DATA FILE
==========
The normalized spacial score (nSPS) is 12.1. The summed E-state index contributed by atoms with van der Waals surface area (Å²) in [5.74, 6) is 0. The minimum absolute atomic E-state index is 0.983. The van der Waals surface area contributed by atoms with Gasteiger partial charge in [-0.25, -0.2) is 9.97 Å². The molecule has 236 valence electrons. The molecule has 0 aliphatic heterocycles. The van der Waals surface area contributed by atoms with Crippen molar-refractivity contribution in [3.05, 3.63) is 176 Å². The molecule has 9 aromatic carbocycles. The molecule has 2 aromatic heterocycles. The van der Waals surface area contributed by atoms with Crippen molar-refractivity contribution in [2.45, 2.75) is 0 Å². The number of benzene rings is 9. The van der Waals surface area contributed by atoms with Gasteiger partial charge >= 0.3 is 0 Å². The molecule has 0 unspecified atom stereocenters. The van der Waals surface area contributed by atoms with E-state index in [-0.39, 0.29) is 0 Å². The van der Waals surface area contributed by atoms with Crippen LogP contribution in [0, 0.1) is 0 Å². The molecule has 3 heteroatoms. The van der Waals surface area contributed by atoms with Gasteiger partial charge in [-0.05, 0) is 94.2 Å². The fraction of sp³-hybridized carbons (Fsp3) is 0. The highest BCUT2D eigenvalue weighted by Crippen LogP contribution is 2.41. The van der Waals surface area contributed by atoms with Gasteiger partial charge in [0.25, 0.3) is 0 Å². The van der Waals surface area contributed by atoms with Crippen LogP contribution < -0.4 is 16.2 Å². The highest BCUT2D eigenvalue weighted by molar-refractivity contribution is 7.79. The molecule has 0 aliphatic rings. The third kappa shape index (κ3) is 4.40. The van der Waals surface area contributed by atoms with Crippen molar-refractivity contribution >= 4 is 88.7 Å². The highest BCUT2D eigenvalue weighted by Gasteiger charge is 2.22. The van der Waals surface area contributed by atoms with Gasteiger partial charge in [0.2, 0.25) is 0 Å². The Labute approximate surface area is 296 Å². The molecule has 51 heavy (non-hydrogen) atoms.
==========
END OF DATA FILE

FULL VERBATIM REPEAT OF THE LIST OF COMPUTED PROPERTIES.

The normalized spacial score (nSPS) is 12.1. The summed E-state index contributed by atoms with van der Waals surface area (Å²) in [5.74, 6) is 0. The minimum absolute atomic E-state index is 0.983. The van der Waals surface area contributed by atoms with Gasteiger partial charge in [-0.25, -0.2) is 9.97 Å². The molecule has 236 valence electrons. The molecule has 0 aliphatic heterocycles. The van der Waals surface area contributed by atoms with Crippen molar-refractivity contribution in [3.05, 3.63) is 176 Å². The molecule has 9 aromatic carbocycles. The molecule has 2 aromatic heterocycles. The van der Waals surface area contributed by atoms with Crippen molar-refractivity contribution in [2.45, 2.75) is 0 Å². The number of benzene rings is 9. The van der Waals surface area contributed by atoms with Gasteiger partial charge >= 0.3 is 0 Å². The molecule has 0 unspecified atom stereocenters. The van der Waals surface area contributed by atoms with E-state index in [-0.39, 0.29) is 0 Å². The van der Waals surface area contributed by atoms with Crippen LogP contribution in [0, 0.1) is 0 Å². The molecule has 3 heteroatoms. The van der Waals surface area contributed by atoms with Gasteiger partial charge in [-0.05, 0) is 94.2 Å². The fraction of sp³-hybridized carbons (Fsp3) is 0. The highest BCUT2D eigenvalue weighted by Crippen LogP contribution is 2.41. The van der Waals surface area contributed by atoms with Gasteiger partial charge in [0.25, 0.3) is 0 Å². The van der Waals surface area contributed by atoms with Crippen LogP contribution < -0.4 is 16.2 Å². The highest BCUT2D eigenvalue weighted by molar-refractivity contribution is 7.79. The molecule has 0 aliphatic rings. The third kappa shape index (κ3) is 4.40. The van der Waals surface area contributed by atoms with Crippen molar-refractivity contribution >= 4 is 88.7 Å². The highest BCUT2D eigenvalue weighted by Gasteiger charge is 2.22. The van der Waals surface area contributed by atoms with Gasteiger partial charge in [0.2, 0.25) is 0 Å². The Labute approximate surface area is 296 Å². The molecule has 51 heavy (non-hydrogen) atoms.